A political tinderbox
The Maldives is in a political shambles. It is courting China and Saudi Arabia with gusto. All Indians ought to be concerned
Mohamed Nasheed, ousted president of the Maldives, living in exile, and the man who tried to propel Maldives towards a multiparty democracy, was in India earlier this week. The Maldives is in a political shambles. And all Indians ought to be concerned.
The Maldives was a single-party state until 2008. The executive was in charge of the civil service, the security forces and the judiciary. It also had control over parliament through a “constitutionally appointed” group of members of parliament. The country was ruled for 30 years by Maumoon Abdul Gayoom.
This was challenged by Nasheed, who became president of the Maldives after forming his Maldivian Democratic Party (MDP) in exile, contesting the 2008 presidential elections and winning 54 per cent of the vote. A new constitution was formulated but in 2012, Nasheed was overthrown with the help of security forces and put under home detention.
In 2013, fresh presidential elections were held and former president Gayoom’s halfbrother, Abdulla Yameen, became president through what Nasheed supporters say was a rigged election. For several hours afterwards, Nasheed sought “refuge” in the Indian High Commission, making India a factor in the internal politics of the Maldives. Nasheed was in prison for nine months; he was tried and found guilty of terrorism and given a 13year jail sentence. He then sought to go to the UK for surgery where he sought and got the status of a refugee. If he returns to his country he will be arrested to serve the rest of his sentence.
Not surprisingly, this caused a vacuum in the MDP’s top leadership. Meanwhile, Yameen became very active on the foreign policy front, hoping foreign powers would help secure his own position if it was threatened. Chinese President Xi Jinping’s September 2014 visit to the Maldives was his first visit to South Asia, signalling the balance of power dimension to India. Xi was accompanied by a 100-member business delegation and mooted the idea of a Maritime Silk Road (MSR) connectivity between China and the Maldives. As this required land, the Maldives constitution (which previously prohibited foreign ownership of any part of Maldivian territory, but allowed leasing of land for up to 99 years) was amended to allow foreigners, who invest more than USD 1 billion, to buy land within the project site, the only condition being that at least 70 per cent of the area of the completed project must be reclaimed land. Chinese tourists are flocking to the Maldives. This is part of the plan.
Other agreements signed between the Maldives and China have seriously worried India. The latest is the Maldivian offer to China to develop its main airport as part of its i Haven project. India’s GMR had earlier got the contract to build the same airport, later cancelled and taken to international arbitration that GMR won. GMR got the contract during the Nasheed administration and lost it when Nasheed was overthrown.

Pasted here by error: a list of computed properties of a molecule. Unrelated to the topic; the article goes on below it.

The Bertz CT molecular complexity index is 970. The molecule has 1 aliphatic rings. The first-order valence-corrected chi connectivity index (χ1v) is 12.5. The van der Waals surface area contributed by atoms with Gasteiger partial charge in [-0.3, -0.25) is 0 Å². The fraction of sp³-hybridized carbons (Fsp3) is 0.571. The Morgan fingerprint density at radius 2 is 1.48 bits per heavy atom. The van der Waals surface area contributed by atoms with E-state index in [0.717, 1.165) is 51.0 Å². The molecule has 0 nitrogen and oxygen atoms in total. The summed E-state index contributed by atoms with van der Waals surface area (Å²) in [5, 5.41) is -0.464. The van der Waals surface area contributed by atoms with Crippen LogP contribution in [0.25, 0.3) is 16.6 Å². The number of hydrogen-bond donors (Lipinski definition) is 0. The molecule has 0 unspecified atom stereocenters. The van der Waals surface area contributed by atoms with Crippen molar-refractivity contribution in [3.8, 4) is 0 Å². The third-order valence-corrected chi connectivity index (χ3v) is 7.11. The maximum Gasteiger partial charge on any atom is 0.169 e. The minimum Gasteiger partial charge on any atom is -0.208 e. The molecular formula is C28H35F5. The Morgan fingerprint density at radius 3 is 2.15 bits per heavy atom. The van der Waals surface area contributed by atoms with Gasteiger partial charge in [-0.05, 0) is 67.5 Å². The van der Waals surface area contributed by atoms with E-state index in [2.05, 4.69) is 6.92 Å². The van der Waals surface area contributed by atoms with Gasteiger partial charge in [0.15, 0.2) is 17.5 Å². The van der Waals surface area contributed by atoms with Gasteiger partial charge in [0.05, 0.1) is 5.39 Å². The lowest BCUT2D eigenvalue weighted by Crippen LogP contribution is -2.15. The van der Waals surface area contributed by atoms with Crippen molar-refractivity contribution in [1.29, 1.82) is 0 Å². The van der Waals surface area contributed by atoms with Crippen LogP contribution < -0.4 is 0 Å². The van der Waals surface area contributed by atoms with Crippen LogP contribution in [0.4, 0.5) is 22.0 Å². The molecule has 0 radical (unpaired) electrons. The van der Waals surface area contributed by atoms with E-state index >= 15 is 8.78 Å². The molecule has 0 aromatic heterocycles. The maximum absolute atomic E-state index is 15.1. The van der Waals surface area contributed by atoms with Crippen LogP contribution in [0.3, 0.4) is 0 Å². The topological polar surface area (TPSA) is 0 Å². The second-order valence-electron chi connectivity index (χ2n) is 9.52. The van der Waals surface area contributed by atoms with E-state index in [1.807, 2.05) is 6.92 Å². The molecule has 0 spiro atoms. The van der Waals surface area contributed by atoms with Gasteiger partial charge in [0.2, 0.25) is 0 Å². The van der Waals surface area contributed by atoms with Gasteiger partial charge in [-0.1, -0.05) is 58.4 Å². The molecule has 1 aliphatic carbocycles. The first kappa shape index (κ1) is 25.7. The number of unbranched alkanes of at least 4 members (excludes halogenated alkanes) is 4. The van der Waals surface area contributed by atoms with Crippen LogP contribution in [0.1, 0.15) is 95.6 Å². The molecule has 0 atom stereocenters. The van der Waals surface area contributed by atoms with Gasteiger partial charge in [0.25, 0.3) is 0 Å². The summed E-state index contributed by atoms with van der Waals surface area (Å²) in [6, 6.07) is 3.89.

Yameen’s last visit to India in 2016 saw New Delhi endorsing him, rectifying its proNasheed tilt. Prime Minister Narendra Modi and Yameen signed a defence agreement. This was nothing short of a dramatic turnaround. Barely a year earlier, India had almost openly sided with the Nasheed administration, going so far as to lobby with the Commonwealth Ministerial Group to sanction the Maldives for overthrowing Nasheed in a “coup” (Yameen responded by quitting the Commonwealth altogether).
India and China are not the only countries in the mix. The Maldives is an Islamic republic and is 100 per cent Sunni. The first Maldivian embassy in Riyadh was opened only in 2014, but it was the first embassy in any Middle Eastern country. And after the constitutional amendment in 2015 allowing foreigners to own land, Saudi Arabia has drawn up plans for a massive integrated development project in the Maldives, fuelling speculation of the sale of Faafu Atoll to that country. Following his official visit to the kingdom in 2016, Yameen had declared that the Maldives and Saudi Arabia are “currently at the peak of diplomatic relations”.
The risk of this increased visible presence of Saudi Arabia is that it could have an even more radicalising effect on the Maldives’ young population: Already hundreds of young Maldivians are in Syria to join Daesh. A Maldivian national, Ibrahim Fauzee, imprisoned in Guantanamo Bay for his connections with Al Qaeda, has since been released and runs an Islamic Foundation in Male.
Politician-entrepreneurs have not really allowed the Islamic clergy to play a role in politics. But Maldives will see presidential elections in 2018. India will be watching the outcome closely.